Back to the NBA Journey, Week Twenty: Achievement Unlocked

The 2018-19 NBA season is in its home stretch. The Association still believes that its destination will be another championship for the Golden State Warriors. But that doesn't mean we can't enjoy the season as a whole. Last year was wonderful, so let's return to the path. Let's go back to the Journey.

Song of the Week: Jay-Z and Nas - "Success"

As people, we need to be rewarded. Whether we come up with that reward internally — as in doing a good deed out of kindness — or receive an award for some form of merit, there has to be some result in it for us in order to do most things. Achievements are a special type of reward. The root word achieve is defined on as, "to bring a successful conclusion; to reach a goal." This is simple cause and effect: set a desired result for something, successfully reach it and one will have achieved said goal. Goals are met and we're satisfied. Goals are not met and we're disappointed. And goals can be surpassed, resulting in an elation that surpasses simple completion.

The deeper element to the feeling behind achievement is that elation is a result of a lofty goal. Usually, once someone sets out to achieve a goal, there is an even higher goal above it. For example, if an NBA player wants to average 20 points in a season, that's something to shoot for. There are players who've averaged 30 a game before. So the more that player exceeds 20 but doesn't reach 30, that later average still seems so high — until it is close to being reached and even surpassed.

Video games, especially in the newer consoles, have built-in achievements players can collect. From the simple task of defeating a boss or even finishing the last level of a game, to ridiculously specific and difficult goals like the "Seriously 3.0" achievement in Gears of War 3, games give players things to strive for and to reward their time and commitment to the product.

Some achievements can even be tracked while players grow closer to them. In Marvel vs. Capcom: Infinite, one achievement is landing a 30-hit combo. The game's interaction includes a counter for how many consecutive hits the player is landing. In some instances, players can see the goal and try to reach for it. Or through the course of just playing, achievements can be reached and unlocked.

Last Wednesday night, LeBron James passed Michael Jordan for fourth on the NBA's all-time scoring list. From the onset of a player's career, Jordan's 32,292 points seem so far away and the NBA odds on someone passing him were extremely low. Let's do a little math for perspective. In order for a player to score 2,000 points in one season, they would have to average 24.4 points per game and play every single one of the 82. Then imagine 16 of those types of seasons. That player, averaging 24.4 points per game and playing every game for 16 years, would still fall short of Jordan's average. With this knowledge, it's easy to see why only two players have surpassed him since his retirement 15 years ago. LeBron James became the second on Wednesday, scoring 31 total points in a loss against the Denver Nuggets.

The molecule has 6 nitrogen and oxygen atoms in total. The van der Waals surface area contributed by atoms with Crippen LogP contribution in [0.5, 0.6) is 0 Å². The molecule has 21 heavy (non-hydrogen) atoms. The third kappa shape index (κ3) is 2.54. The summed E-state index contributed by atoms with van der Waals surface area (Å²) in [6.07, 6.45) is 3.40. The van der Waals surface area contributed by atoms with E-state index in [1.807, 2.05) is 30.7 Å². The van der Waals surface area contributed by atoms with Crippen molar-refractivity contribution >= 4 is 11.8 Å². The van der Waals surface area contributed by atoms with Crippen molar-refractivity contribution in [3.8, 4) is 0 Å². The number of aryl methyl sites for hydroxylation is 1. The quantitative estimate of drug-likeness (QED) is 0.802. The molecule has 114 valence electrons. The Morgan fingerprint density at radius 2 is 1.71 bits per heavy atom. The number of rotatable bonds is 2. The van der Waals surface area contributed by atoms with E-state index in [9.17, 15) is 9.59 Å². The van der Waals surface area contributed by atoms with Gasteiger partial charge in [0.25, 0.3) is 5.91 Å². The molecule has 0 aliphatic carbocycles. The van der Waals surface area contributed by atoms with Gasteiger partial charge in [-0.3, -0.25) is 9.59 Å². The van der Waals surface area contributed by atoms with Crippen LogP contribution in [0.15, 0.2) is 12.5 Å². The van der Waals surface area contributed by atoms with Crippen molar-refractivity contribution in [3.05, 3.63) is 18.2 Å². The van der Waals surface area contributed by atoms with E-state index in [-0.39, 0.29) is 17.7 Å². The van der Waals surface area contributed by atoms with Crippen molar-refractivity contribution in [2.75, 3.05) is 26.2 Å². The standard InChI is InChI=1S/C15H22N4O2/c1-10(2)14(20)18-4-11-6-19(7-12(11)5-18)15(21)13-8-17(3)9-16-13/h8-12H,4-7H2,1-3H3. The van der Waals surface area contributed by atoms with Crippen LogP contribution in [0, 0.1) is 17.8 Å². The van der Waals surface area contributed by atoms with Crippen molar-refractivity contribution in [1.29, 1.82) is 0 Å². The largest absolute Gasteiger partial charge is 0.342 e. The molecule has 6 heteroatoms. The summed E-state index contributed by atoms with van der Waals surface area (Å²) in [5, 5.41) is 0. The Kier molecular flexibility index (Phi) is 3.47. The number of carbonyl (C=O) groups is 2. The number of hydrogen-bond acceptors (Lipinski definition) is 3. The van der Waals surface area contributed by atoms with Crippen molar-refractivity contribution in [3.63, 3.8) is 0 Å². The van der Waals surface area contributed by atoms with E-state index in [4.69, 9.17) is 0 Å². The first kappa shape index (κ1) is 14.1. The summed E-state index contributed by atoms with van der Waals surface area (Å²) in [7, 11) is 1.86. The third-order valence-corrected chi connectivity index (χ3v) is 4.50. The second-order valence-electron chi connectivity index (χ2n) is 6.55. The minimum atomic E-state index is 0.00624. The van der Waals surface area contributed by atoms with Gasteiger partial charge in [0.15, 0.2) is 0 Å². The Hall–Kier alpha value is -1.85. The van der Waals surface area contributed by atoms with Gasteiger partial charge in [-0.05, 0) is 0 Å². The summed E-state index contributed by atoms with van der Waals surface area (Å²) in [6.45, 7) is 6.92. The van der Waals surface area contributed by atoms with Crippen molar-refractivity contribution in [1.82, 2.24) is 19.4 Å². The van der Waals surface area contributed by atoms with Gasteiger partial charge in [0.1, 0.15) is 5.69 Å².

This shot resulted in Lebron James surpassing Michael Jordan on the NBA's career scoring list. (Mark J. Terrill/AP)

Yes, the Los Angeles Lakers lost again, all but cementing the team missing the playoffs. This has been the worst team season James has been a part of since 2004-05 and his first season where injury caused him to miss games. Youth, inexperience, distracted minds, defensive lapses, lost cohesion for various reasons and overall disappointing play have attached themselves to LeBron's greatness this season. As he ages and time begins to close the gap on him, the milestones he reaches like the one on Wednesday should be recognized and celebrated. Yes, we'd like our greats to stay forever great and mystical, with nothing to taint our ideas of them. But once LeBron the player does eventually leave basketball behind, we'll shine his legacy accordingly. For now, let's celebrate the good and great things to come from those who achieve them alongside the criticisms and speculation on how to fix everything that's wrong. Congrats on a wonderful career, LeBron.

March to the Blurbs!

  • Long live "The Shammgod." That is the name for a crossover created by former Providence standout guard God Shammgod. Shammgod did not become an NBA star, but his move lives on even in professional games. Brooklyn Nets All-Star D'Angelo Russell broke it out in Wednesday's game while on a fast break. This gives me the reason to link to other players using the move, and you can watch the video here.
  • Around this time, the worst few teams in the league try to lo... uh... play not to win in hopes of securing the best chance at the number one pick in June's NBA Draft. The Phoenix Suns, Cleveland Cavaliers and New York Knicks are all in play to secure the best odds at landing the top pick. Just like teams jockey for position in the playoffs, teams now also do the same at the bottom of the standings. It is all in the idea of trying to build the best team possible — or at least make it look that way.
  • This week's Hooper Appreciation Blurb goes to Boston Celtics guard Gordon Hayward. He's struggled much this season after returning from that horrific injury at the beginning of last year. But he scored 30 points off the bench in the Celtics' throttling of the Golden State Warriors on Tuesday night. He also made the game-winning runner Wednesday night as they edged the Sacramento Kings. Hopefully this propels him to better play going into the postseason.

Twenty weeks in and the Journey continues. Happy NBA, folks.

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